New Mexico became the first state for all convicted of driving drunk in 2005 to allow interlocks. This soon followed more than a dozen others, spurred on by Mothers Against Drunk Driving’s national lobbying campaign.

The organization says its highest legislative priority for each drunken-driving offender to mandate interlocks for all states. M.A.D.D. also called on automakers to incorporate such technology into all vehicles as an option.

“It’s pretty overwhelming to studies showing interlocks save lives,” J.T. said. Griffin, the senior representative of government affairs at M.A.D.D.

That’s not the only reason they’re selling quickly: States aren’t paying the bill. Drivers pay around $75 for installing the devices in their vehicles, as well as a monthly monitoring fee that usually runs from $60 to $100. Typically, the annual cost of having an appliance is $1,000 or more.

A lucrative industry has been developed. According to its chief executive, Smart Start, headquartered in Texas, reported its interlock sales last year at around $150 million — almost double its revenue from four years ago. Dräger, a German company that is one of the leading breathalyzer system manufacturers, is now making twice as much money from U.S. interlocks as it does from its current breath-test market. Many interlock manufacturers, including Smart Start, have been acquired by private equity firms looking to cash in and are chasing others.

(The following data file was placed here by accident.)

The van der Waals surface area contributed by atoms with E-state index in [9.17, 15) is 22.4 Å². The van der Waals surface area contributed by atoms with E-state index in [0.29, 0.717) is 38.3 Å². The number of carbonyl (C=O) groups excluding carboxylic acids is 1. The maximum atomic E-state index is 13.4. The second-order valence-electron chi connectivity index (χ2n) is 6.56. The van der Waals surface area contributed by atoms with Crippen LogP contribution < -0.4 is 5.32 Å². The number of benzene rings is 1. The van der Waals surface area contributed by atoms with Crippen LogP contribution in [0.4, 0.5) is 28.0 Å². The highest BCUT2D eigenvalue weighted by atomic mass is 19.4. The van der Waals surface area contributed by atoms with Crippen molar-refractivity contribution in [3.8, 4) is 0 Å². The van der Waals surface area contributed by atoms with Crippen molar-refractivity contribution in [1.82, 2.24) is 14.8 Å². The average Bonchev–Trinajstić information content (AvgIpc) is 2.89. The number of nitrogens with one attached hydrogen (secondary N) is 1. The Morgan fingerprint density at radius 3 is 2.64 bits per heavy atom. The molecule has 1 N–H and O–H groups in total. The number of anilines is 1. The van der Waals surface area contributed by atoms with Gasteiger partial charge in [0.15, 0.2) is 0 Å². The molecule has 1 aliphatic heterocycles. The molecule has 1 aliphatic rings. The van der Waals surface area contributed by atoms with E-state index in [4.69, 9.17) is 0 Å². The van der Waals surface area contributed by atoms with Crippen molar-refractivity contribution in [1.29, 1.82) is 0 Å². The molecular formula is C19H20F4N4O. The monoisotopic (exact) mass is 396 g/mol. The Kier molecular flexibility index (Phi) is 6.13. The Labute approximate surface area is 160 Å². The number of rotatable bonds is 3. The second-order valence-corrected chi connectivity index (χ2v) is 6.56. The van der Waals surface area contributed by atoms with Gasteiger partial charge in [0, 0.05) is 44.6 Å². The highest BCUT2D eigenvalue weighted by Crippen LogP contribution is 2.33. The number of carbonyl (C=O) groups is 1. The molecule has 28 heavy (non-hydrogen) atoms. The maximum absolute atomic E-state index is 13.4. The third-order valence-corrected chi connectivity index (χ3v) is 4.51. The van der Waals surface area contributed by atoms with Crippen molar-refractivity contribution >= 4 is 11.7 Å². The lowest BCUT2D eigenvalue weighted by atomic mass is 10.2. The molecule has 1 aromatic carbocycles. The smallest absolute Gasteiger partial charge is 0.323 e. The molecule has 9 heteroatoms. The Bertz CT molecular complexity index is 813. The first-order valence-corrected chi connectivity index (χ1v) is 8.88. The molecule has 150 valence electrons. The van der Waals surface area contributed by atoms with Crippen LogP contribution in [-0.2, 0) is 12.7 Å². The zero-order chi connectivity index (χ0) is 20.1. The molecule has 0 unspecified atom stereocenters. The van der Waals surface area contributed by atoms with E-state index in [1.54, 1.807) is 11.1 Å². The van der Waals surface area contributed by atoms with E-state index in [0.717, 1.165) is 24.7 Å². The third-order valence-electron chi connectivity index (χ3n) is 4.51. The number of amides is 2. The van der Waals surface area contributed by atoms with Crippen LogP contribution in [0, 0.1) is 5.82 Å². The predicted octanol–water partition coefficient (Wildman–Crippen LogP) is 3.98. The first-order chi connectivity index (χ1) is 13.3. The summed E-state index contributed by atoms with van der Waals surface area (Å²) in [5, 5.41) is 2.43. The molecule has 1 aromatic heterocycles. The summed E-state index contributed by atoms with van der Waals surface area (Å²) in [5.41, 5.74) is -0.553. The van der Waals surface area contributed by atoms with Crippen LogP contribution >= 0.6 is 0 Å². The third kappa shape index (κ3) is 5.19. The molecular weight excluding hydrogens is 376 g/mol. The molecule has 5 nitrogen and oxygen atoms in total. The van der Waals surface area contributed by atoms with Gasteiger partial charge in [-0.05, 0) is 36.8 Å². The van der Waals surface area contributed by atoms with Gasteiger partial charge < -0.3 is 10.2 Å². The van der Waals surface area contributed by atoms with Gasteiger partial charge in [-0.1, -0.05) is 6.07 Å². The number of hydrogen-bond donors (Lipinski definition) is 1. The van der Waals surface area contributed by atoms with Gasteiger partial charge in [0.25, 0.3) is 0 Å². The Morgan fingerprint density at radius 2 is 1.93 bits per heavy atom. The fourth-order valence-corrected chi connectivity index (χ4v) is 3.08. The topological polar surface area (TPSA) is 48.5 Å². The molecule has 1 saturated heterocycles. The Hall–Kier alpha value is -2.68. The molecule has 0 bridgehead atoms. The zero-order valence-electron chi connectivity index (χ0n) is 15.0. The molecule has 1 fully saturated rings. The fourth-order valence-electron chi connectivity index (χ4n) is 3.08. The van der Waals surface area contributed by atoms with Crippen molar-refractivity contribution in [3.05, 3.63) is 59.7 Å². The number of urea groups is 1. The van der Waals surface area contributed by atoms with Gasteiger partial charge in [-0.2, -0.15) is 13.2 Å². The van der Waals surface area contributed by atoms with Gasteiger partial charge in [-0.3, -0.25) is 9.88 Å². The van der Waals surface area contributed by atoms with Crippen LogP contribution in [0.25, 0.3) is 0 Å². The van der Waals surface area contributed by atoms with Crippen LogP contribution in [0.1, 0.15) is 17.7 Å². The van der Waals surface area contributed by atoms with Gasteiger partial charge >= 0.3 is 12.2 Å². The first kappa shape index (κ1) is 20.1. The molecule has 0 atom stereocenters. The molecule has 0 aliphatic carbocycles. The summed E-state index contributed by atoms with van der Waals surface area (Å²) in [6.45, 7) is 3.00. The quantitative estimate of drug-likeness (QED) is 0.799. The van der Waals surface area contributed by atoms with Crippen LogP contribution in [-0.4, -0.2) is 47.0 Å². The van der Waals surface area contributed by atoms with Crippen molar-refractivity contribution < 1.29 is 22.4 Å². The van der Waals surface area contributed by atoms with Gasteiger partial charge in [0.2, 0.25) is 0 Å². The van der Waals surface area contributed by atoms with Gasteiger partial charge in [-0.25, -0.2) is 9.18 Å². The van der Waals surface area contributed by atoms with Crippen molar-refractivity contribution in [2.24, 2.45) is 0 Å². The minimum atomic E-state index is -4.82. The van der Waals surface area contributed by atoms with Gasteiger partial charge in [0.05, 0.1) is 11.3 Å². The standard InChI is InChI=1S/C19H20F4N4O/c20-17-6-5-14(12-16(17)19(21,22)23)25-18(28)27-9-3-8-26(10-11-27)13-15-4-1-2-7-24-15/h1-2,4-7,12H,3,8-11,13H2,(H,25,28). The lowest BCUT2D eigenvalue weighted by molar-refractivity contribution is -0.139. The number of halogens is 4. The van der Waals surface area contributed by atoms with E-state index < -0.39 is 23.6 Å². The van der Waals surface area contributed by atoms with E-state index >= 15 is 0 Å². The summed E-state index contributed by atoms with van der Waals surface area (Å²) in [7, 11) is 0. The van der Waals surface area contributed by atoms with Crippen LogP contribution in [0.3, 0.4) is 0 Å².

As regulatory alerts were given regarding rolling checks, Interlock firms pushed back.

The national administration of road traffic safety, the federal government agency responsible for setting requirements for vehicle safety equipment, started revising its 14-year-old recommendations on how to interlock systems would operate in 2006. A 2010 document draft said the agency “does not wish” that users perform rolling retests and said they should be done while on the side of the road is stopped.

The interlock industry and others protested, arguing that rolling retests were safe and, in any case, asking drivers to pull over was impractical.

“All interlock vendors advise the customer/user to pull off the road in a ‘ safe ‘ place to take the replacement,” LifeSafer’s founder, a leading vendor, wrote in a letter to the N.H.T.S.A. that the “practical reality” of interlocks is that “99 percent” of replacements occur while the car travels.

Another company, National Interlock Systems, said, “While traffic accidents may have occurred while the test is being performed, we do not know of any.”

And Colorado state officials said in many cases, such as tunnels and “congested areas with narrow lanes and small shoulders,” rolling retests will be safer.

The regulator was backed up. It wrote in its final guidelines, released in 2013, that it was “anxious about distracted driving,” but would not explain how to carry out retests. The agency also said it was “a role for states and local jurisdictions that were more fitting.”

The agency said the apps would allow “ample time” to pull over for a check in a statement to The Times.